At Fault for Not Mitigating a Risk: What You Can’t See, Can Kill You
Fatal UK accident at Tibberton No. 8 Footpath Crossing: Fog can be a deadly risk
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You can never be certain when or where a risk will present itself. At 09:58 on February 6, 2019, a passenger train struck and fatally injured a pedestrian at a passive footpath crossing in the village of Tibberton, Worcestershire, UK. Passive crossings in the UK rely on the user looking and listening for trains. However, the foggy weather conditions had made the crossing unsafe to use; in these conditions, the pedestrian could not see or hear the approaching train early enough to be able to decide to cross safely.
Network Rail Does Not Actively Manage the Effects of Fog on the Safety of its Passive Crossings
This happened because the risks associated with using the crossing in fog had not been adequately mitigated. Network Rail had not carried out an assessment of the risks introduced by fog on the safety of its level crossings at national level.
Rail Technology Magazine (RTM) Reported on the RAIB Investigation of the Accident
“On the morning of February 6, a member of the public was struck by a train which was traveling from Nottingham to Cardiff. The train was traveling at 99 mph and the pedestrian suffered fatal injuries.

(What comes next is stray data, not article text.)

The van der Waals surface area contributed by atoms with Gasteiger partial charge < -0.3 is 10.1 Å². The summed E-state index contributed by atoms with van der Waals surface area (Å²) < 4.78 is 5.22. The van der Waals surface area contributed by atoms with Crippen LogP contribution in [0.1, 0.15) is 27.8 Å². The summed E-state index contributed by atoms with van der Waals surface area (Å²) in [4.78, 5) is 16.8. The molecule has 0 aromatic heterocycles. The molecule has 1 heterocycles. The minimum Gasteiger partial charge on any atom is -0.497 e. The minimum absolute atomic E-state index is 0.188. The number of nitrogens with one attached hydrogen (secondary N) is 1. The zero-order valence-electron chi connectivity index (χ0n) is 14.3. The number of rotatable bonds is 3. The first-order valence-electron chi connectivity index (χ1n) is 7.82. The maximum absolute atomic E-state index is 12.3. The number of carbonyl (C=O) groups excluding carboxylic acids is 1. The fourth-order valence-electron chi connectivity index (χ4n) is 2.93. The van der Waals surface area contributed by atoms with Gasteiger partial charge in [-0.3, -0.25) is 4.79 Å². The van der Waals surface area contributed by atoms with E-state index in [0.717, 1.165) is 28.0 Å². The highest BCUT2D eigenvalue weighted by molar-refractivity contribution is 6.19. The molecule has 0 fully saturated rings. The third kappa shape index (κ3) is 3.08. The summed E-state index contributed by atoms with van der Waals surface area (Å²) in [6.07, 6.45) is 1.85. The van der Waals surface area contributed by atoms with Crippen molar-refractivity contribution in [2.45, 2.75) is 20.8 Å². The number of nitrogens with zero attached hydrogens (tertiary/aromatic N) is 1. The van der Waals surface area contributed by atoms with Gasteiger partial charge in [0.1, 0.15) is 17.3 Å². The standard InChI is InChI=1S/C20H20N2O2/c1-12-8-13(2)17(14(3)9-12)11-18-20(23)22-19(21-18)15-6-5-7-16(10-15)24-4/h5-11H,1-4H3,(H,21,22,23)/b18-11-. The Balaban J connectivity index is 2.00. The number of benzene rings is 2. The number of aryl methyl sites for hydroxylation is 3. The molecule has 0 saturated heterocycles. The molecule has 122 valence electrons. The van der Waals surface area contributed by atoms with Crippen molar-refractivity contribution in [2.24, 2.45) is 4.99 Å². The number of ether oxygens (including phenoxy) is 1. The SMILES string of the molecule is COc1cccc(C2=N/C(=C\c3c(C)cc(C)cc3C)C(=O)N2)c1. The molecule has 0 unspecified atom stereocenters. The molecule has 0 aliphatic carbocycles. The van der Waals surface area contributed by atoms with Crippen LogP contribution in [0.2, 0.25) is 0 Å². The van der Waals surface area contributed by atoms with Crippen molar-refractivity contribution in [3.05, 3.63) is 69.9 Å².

“So far, the investigation branch says that evidence suggests that a train traveling in the opposite direction had passed by just before the incident, and that the pedestrian had been waiting for that train to pass. He then made his way across the crossing, unaware of the other train approaching.”
RTM continued its report, “The RAIB’s investigation will look at the measures in place in relation to the risks of using the crossing in foggy conditions, and the fact that two trains passed the region of the crossing.”
The Rail Accidents Investigation Branch (RAIB) has made a recommendation to Network Rail, aiming to ensure that it understands the risks presented by fog at passive level crossings, and implements a strategy to ensure that the risk to an individual using a passive level crossing in fog is acceptably low.
The investigation also identified three learning points, two relating to the management of crossings and one as a reminder to train drivers to bring their trains to a stand upon hearing a railway emergency call.
See the RAIB report in its entirety; copyright by Crown.
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